The point in my posting is that it the article gives some indication about what can be achieved used reasonable equipment. The other issue is convenience. With digital you can make a picture and check on the display to assure that it is reasonable. With slide film you need to wait for processing and scanning.

Incidentally, Charlie Cramer and Bill Atkinsson who took part in the 2006 MFDB shoot out both own a drum scanner or at least owned one at the time of the test. Charlie Cramer essentially found that his P45 matched drum scanned Velvia 4x5.

How much are you paying for your drum scans? Are you suggesting that he would make contact prints from 35 mm film?

Best regards
Erik
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« Reply #14 on: September 18, 2010, 09:13:39 AM »
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The point in my posting is that it the article gives some indication about what can be achieved used reasonable equipment. The other issue is convenience. With digital you can make a picture and check on the display to assure that it is reasonable. With slide film you need to wait for processing and scanning.

Incidentally, Charlie Cramer and Bill Atkinsson who took part in the 2006 MFDB shoot out both own a drum scanner or at least owned one at the time of the test. Charlie Cramer essentially found that his P45 matched drum scanned Velvia 4x5.

I was very clear in my earlier post that digital is cheaper, faster, more convenient, easier, and at least implied that one can achieve "better" IQ (for most definitions of IQ) with less effort and expense. So no argument on any of your points above.

How much are you paying for your drum scans? Are you suggesting that he would make contact prints from 35 mm film?

Of course not. I don't know what Contax G2 is.

It would make for an interesting fine art project, though Smiley
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ErikKaffehr
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« Reply #15 on: September 18, 2010, 10:42:46 AM »
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Pocket size 135 camera, AFAIK.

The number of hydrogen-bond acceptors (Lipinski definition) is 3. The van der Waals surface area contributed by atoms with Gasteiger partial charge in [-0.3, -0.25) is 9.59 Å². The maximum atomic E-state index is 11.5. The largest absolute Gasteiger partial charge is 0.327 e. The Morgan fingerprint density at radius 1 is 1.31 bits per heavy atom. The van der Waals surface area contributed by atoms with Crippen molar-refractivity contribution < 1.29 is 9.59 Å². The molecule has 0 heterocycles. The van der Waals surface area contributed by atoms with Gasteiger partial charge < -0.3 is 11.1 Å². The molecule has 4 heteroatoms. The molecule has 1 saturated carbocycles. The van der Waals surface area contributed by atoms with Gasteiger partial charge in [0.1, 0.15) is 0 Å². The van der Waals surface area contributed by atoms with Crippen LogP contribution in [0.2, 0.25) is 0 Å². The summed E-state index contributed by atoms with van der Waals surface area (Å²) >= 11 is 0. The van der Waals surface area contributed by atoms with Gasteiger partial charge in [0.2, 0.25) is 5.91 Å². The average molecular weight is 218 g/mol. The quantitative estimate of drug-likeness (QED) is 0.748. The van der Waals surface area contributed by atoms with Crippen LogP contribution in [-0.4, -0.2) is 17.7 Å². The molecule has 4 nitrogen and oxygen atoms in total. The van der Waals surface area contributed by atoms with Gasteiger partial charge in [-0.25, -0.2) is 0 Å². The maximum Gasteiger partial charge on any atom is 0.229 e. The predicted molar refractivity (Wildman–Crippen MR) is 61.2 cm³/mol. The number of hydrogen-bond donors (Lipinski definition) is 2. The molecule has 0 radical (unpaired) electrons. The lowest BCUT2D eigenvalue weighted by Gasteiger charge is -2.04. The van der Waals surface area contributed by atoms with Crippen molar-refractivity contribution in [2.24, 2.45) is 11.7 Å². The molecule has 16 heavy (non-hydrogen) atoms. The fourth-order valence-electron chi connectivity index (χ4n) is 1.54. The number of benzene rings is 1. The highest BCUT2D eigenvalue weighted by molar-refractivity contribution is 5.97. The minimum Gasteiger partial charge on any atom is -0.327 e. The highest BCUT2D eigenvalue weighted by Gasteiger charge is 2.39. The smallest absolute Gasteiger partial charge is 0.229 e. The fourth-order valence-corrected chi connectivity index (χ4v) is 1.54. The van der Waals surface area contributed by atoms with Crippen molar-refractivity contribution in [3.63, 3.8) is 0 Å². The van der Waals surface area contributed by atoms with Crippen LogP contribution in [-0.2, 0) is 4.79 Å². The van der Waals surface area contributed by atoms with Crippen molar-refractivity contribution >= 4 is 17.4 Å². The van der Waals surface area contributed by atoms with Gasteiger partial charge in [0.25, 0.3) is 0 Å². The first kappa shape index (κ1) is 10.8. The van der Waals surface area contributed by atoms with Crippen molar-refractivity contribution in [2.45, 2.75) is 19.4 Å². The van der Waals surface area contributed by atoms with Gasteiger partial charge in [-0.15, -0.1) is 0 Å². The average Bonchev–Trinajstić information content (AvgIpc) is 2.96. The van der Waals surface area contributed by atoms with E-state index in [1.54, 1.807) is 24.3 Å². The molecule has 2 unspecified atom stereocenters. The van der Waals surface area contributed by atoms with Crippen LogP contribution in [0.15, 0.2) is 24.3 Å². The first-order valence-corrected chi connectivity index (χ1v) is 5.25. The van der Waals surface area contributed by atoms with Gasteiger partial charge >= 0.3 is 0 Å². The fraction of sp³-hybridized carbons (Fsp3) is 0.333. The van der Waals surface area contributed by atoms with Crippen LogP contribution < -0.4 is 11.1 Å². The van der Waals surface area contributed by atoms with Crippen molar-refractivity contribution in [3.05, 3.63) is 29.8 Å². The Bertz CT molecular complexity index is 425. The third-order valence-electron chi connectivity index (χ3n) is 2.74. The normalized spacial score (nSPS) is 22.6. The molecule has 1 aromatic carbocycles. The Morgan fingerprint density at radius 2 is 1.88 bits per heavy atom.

http://www.kenrockwell.com/contax/g-system.htm

Quite nice actually...

Best regards
Erik


Of course not. I don't know what Contax G2 is.

It would make for an interesting fine art project, though Smiley
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« Reply #16 on: September 18, 2010, 12:12:30 PM »
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Pocket size 135 camera, AFAIK.

http://www.kenrockwell.com/contax/g-system.htm

Quite nice actually...

Best regards
Erik


Sure is.

But now I need to take a shower to get the Rockwell off me Tongue
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ErikKaffehr
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« Reply #17 on: September 18, 2010, 03:24:14 PM »
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Ah sorry I exposed you to Rockwell but it's not as bad as Rhoca-Gil ;-)

Erik
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« Reply #18 on: September 18, 2010, 05:49:32 PM »
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Ah sorry I exposed you to Rockwell but it's not as bad as Rhoca-Gil ;-)

Not. Gonna. Google. That.
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andrew00
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« Reply #19 on: September 19, 2010, 06:58:06 PM »
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I've just seen the specs for the new Fuji X100.

Perhaps that might be a new step into getting a digital Contax G2?

Everything looks great except the fixed lens!